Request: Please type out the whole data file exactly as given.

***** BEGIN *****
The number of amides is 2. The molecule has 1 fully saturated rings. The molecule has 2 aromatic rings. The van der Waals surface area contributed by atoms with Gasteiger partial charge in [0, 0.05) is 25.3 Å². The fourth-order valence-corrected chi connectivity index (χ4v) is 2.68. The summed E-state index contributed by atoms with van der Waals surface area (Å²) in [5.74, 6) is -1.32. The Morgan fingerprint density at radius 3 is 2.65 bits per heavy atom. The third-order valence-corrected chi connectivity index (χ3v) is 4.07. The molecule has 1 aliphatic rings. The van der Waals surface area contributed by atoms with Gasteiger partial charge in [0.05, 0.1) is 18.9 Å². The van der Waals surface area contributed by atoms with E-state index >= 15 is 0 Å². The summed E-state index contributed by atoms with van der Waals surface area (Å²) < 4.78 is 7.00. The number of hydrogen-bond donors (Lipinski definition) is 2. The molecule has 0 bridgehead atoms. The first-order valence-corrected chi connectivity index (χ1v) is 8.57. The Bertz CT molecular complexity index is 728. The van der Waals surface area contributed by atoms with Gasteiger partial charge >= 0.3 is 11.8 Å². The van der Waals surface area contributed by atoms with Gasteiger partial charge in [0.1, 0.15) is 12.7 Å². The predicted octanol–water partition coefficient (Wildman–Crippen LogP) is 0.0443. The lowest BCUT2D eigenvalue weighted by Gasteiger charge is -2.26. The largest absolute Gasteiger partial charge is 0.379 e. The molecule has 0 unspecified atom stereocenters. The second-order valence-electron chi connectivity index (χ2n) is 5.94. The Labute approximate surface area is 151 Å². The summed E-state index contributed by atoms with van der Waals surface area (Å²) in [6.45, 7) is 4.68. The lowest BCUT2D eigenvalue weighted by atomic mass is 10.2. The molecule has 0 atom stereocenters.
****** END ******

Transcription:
The number of amides is 2. The molecule has 1 fully saturated rings. The molecule has 2 aromatic rings. The van der Waals surface area contributed by atoms with Gasteiger partial charge in [0, 0.05) is 25.3 Å². The fourth-order valence-corrected chi connectivity index (χ4v) is 2.68. The summed E-state index contributed by atoms with van der Waals surface area (Å²) in [5.74, 6) is -1.32. The Morgan fingerprint density at radius 3 is 2.65 bits per heavy atom. The third-order valence-corrected chi connectivity index (χ3v) is 4.07. The molecule has 1 aliphatic rings. The van der Waals surface area contributed by atoms with Gasteiger partial charge in [0.05, 0.1) is 18.9 Å². The van der Waals surface area contributed by atoms with E-state index >= 15 is 0 Å². The summed E-state index contributed by atoms with van der Waals surface area (Å²) < 4.78 is 7.00. The number of hydrogen-bond donors (Lipinski definition) is 2. The molecule has 0 bridgehead atoms. The first-order valence-corrected chi connectivity index (χ1v) is 8.57. The Bertz CT molecular complexity index is 728. The van der Waals surface area contributed by atoms with Gasteiger partial charge >= 0.3 is 11.8 Å². The van der Waals surface area contributed by atoms with Gasteiger partial charge in [0.1, 0.15) is 12.7 Å². The predicted octanol–water partition coefficient (Wildman–Crippen LogP) is 0.0443. The lowest BCUT2D eigenvalue weighted by Gasteiger charge is -2.26. The largest absolute Gasteiger partial charge is 0.379 e. The molecule has 0 unspecified atom stereocenters. The second-order valence-electron chi connectivity index (χ2n) is 5.94. The Labute approximate surface area is 151 Å². The summed E-state index contributed by atoms with van der Waals surface area (Å²) in [6.45, 7) is 4.68. The lowest BCUT2D eigenvalue weighted by atomic mass is 10.2. The molecule has 0 atom stereocenters.